Ben:  That's true. It's a good point.  It's a sweet spot, isn't it?

Sal:  Yeah. So, it makes things healthier in that sense. And, we're noticing this drop in testosterone, man. Hormone issues with women is now also well-documented. Fertility treatment centers are through the roof, and part of the reasons women are having children later, but there's a lot of other stuff going on with our bodies. Just telling your body to lift weights pushes things in that positive direction when it comes to hormones. Muscle is also super protective. So, you want to build muscle.

Now, there's a difference between building healthy muscle and forcing your body through chemicals to build a body-builder physique. That's not what I'm talking about. I'm talking about doing this within the confines of your body's natural abilities and done in a healthy way. And, the original question was how much muscle can I expect to build? Eight to 10 pounds, if you're a guy in the first year, about 4 to 6 in the first year for a female. And then, it slows down after that. But, that's okay, because you don't need to build tons of muscle. But, boy, to those effect.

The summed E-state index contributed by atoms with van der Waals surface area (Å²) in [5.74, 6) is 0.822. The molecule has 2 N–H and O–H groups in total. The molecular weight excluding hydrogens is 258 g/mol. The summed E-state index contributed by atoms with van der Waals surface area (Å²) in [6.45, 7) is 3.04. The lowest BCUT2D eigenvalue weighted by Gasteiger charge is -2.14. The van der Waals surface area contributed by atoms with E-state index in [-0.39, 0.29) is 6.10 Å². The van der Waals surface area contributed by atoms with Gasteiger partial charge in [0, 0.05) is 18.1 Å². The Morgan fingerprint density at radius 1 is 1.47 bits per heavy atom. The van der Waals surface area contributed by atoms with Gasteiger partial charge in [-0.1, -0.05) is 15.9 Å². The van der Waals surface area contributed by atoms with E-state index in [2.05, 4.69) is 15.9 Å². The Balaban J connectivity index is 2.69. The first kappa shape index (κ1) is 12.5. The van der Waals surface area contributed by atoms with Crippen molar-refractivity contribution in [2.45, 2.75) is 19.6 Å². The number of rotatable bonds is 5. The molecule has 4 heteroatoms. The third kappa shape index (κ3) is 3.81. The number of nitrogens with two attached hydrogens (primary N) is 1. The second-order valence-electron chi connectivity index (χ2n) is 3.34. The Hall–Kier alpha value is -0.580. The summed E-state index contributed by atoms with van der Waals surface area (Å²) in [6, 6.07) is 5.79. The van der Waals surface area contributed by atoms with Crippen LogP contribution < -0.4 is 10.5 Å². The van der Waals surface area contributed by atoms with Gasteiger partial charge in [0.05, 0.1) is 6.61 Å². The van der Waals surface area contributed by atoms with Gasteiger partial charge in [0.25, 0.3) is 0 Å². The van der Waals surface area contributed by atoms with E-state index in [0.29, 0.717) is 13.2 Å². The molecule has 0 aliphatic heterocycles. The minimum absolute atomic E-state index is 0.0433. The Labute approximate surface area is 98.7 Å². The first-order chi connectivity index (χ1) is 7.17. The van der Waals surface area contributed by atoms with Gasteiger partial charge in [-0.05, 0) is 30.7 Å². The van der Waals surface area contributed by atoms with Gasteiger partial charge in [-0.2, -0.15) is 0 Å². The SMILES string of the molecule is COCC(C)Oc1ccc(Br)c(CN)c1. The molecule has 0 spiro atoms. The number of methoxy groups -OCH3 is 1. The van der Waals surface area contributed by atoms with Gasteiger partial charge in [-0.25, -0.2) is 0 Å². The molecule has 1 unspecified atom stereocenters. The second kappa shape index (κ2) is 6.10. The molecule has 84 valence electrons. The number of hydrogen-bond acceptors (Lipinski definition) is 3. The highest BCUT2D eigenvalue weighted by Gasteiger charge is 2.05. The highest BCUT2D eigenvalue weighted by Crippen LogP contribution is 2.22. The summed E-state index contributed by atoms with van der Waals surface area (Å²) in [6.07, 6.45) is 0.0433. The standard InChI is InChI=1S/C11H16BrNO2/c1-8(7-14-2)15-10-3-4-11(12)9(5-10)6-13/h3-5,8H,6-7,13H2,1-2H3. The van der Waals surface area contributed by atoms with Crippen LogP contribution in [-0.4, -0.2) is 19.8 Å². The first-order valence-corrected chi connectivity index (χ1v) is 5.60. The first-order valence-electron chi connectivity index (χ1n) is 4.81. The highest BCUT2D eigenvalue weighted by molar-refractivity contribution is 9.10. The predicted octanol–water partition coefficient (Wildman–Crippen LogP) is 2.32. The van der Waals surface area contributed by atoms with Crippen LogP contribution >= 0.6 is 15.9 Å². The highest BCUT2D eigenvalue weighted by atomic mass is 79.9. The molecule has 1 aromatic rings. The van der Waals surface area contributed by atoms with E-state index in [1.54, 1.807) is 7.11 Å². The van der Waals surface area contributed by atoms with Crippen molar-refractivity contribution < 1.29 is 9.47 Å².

And also, of course, now, I'm going to appeal to the–let's use a little marketing here. I'm going to use little sales tactics. Eight to 10 pounds of muscle in a man, boy, does that make you look different? And, 4 to 6 pounds of muscle on a woman, you talk about sculpted and curved and toned and firmness. That's what does it.

Ben:  Just think about this, go out and shop at Costco for 10 of ribeye steak, bring that home, set it on the counter, and then imagine all that steak being on your body. Some people are like, 8 to 10 pounds, doesn't see. I heard about my friend who went from 170 to 220 over a year of lifting. Well, gear and all that jazz aside, 8 to 10 pounds, if you have 8 to 10 pounds of steak on your island in your kitchen, I guarantee, that's a pretty hefty little pile of steak right there.